The current government’s argument that student loans widen participation is misleading, argues Claire Callender, whose new research finds that debt aversion is stopping the poorest from applying to university.
As fees take the stage one final time as the General Election campaign draws to a close, Mark Leach argues that it is time to bring the whole issue back to reality and proposes a bold move to ensure that HE fees and finance take their rightful place at the heart of our political and economic debate.
In their 2015 General Election manifesto published today, the SNP confirms that they will support the lowering of fees across the UK.
Emily Lupton summarises UKIP’s 2015 election manifesto and what the party plans for higher education including free tuition for STEMM courses and abolishing loans for EU students.
Emily Lupton looks over the Liberal Democrat’s 2015 election manifesto and what the party plans for higher education.
As Labour release their 2015 election manifesto, Emily Lupton looks at the party’s plans for higher education.
A fortnight ago, the higher education choice at the forthcoming general election became clearer as a result of Labour’s policy announcement. Graeme Wise returns to the issue to assess the winners and losers from the £6,000 fees policy.
After the heat and noise around Labour’s announced £6,000 fee policy, Martin McQuillan continues his monthly series on higher education politics and policy by turning his attention to the Conservative Party – their policies and what life might be like for universities if the Conservatives are returned to power in May.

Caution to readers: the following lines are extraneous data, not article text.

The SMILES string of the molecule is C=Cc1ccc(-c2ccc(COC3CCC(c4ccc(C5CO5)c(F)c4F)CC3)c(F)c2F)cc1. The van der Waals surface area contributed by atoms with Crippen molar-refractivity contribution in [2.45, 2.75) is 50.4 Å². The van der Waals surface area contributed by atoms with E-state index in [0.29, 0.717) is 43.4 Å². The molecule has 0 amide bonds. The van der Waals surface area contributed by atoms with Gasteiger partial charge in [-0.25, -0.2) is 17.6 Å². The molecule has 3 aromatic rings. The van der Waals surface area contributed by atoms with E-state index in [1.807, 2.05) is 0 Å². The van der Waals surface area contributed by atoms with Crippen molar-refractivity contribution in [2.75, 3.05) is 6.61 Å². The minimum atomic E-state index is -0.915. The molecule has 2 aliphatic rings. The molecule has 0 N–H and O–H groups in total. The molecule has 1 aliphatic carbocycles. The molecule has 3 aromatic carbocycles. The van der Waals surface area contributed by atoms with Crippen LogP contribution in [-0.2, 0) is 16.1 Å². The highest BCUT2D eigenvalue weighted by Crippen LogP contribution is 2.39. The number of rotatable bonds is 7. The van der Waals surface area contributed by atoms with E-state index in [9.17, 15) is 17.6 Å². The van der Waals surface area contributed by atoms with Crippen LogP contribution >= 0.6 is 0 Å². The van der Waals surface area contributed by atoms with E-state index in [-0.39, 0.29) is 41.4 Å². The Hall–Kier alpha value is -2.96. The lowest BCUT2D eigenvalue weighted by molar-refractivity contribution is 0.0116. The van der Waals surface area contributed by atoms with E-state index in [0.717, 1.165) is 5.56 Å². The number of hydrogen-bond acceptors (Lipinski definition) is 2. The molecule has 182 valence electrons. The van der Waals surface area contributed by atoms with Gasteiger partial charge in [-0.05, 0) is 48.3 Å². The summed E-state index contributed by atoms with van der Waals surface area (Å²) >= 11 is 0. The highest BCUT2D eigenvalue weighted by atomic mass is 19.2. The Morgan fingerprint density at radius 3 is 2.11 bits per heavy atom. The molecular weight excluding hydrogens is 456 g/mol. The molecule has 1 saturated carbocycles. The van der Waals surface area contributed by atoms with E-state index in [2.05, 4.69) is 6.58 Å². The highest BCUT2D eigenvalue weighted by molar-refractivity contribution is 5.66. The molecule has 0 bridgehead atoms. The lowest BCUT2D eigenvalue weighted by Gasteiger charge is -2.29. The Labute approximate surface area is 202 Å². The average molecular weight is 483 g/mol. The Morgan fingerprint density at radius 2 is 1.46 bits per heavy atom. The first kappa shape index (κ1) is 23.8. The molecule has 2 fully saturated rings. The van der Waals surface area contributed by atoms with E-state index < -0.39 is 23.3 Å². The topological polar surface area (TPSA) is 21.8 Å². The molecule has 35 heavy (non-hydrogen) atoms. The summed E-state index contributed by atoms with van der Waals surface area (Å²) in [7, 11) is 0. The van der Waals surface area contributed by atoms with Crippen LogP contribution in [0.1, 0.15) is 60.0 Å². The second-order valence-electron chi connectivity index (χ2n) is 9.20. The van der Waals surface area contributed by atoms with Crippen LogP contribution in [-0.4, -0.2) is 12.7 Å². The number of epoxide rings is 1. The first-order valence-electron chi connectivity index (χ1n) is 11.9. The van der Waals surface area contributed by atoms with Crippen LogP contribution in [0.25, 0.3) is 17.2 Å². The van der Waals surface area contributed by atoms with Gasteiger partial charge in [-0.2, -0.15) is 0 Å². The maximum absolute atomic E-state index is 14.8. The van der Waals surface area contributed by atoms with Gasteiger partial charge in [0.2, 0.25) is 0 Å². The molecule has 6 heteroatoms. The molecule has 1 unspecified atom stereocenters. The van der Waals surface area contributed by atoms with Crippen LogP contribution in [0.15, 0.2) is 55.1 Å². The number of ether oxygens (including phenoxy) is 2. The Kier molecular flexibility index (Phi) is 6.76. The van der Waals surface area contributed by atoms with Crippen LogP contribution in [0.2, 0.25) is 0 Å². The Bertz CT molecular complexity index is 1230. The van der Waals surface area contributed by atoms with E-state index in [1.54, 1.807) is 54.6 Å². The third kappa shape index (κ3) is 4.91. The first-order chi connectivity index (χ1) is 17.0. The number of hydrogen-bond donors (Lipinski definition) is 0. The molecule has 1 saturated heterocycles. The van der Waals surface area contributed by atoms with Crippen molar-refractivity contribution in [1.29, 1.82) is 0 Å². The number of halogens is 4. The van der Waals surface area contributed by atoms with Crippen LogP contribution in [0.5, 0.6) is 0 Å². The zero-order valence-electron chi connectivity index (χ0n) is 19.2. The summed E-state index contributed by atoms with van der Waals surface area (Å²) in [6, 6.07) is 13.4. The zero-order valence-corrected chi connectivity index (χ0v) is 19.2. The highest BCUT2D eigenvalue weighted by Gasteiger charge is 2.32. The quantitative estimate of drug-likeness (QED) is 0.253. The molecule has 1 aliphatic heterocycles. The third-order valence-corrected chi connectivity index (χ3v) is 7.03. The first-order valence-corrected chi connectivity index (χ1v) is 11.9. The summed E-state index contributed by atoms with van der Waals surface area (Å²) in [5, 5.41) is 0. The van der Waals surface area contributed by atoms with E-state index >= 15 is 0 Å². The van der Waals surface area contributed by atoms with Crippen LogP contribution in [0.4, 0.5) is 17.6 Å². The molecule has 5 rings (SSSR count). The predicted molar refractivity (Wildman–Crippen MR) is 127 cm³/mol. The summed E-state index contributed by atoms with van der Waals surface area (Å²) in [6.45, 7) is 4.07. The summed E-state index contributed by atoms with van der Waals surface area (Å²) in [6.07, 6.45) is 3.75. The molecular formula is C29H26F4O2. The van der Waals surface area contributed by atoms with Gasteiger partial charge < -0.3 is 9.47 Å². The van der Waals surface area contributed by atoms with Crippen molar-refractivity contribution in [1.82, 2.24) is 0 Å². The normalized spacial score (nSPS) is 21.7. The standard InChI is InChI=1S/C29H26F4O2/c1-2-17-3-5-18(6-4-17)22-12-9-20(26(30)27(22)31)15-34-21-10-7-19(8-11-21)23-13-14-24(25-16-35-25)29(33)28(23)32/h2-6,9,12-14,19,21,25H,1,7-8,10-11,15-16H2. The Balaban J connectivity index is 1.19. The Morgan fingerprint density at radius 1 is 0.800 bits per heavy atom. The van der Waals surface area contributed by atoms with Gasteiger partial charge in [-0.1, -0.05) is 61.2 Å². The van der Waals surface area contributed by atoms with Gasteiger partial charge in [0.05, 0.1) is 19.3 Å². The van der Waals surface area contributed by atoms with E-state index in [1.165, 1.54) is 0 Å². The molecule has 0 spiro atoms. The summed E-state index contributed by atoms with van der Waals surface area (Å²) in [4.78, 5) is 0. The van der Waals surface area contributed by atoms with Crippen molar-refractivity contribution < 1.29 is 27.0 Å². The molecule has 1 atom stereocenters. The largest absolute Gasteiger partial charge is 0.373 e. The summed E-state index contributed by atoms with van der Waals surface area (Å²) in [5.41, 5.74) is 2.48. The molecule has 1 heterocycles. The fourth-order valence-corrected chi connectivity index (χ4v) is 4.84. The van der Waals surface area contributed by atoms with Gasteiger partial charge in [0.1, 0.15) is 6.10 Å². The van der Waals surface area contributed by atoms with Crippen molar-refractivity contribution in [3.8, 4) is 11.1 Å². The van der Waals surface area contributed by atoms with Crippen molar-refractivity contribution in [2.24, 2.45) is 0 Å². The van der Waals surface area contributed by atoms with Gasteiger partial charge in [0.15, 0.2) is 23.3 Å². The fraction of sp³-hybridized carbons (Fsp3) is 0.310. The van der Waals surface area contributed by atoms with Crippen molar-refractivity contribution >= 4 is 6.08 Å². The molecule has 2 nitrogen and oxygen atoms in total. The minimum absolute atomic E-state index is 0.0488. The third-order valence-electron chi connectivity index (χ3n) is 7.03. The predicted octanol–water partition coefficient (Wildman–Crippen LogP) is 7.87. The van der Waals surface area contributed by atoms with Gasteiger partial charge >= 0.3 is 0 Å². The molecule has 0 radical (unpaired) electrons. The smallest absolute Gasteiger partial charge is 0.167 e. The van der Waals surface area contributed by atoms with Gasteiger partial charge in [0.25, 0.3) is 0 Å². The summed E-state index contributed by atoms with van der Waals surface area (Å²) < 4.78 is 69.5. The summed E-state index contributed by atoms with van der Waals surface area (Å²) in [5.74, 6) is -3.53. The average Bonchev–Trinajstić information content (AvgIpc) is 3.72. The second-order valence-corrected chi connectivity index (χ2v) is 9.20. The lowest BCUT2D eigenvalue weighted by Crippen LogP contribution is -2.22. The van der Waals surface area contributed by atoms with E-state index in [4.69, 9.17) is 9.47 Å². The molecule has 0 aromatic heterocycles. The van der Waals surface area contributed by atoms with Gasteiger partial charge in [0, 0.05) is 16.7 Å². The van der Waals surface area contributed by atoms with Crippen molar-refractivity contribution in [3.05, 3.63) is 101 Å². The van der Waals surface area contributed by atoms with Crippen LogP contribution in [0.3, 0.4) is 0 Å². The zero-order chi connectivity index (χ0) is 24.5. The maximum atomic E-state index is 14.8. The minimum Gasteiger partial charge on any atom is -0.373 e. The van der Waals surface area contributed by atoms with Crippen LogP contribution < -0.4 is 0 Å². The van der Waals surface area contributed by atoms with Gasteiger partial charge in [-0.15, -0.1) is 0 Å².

Labour have announced their long-anticipated policy to reduce fees from £9,000 to £6,000. Ed Miliband also announced that Labour would raise maintenance grants by £400. Emily Lupton goes through everything we know about the ‘fully funded’ plan. This piece will be updated as information becomes available.
Following Labour’s announcement that they would lower fees from 9k to 6k, Alistiar Jarvis looks at why the policy isn’t nearly as bad as some in the sector had feared – but warns of challenges on the road ahead.
Live updates, analysis, commentary, reaction and general wonkery from Mark Leach on the day that Labour sets out its plans for higher education funding that the party will take to the country at May’s General Election.
In the run up to Labour’s expected announcement that they will cut fees from £9,000 to £6,000, Graeme Wise looks at the method proposed to pay for it – the controversial cut in pensioner tax relief – and finds a progressive solution that has the added benefit of rolling back the marketisation of the sector and reducing some of the risks associated with the student loans system.
Today came the HEFCE grant letter from BIS which outlines funding for higher education in England for 2015-16. Overall the allocations remain much the same as indicated in last years letter, but as ever, there are some interesting bits around the margins that the wonks will want to note.
The Autumn Statement confirmed the Chancellor’s plans to make further substantial cuts in the next Parliament. Around £4bn will likely have to come out of the budget for Department for Business, Innovation and Skills. Julian Gravatt thinks the unthinkable about what this means for HE, research, science and skills.
As the BIS Select Committee adds its weight to the growing consensus about the (un)sustainability of the Coalition’s higher education funding policies, Sam Jones looks at the difficult political and economic climate both before and after next year’s General Election. With the policy case now hard to refute, he calls for another Browne-style review to create political consensus and lasting change.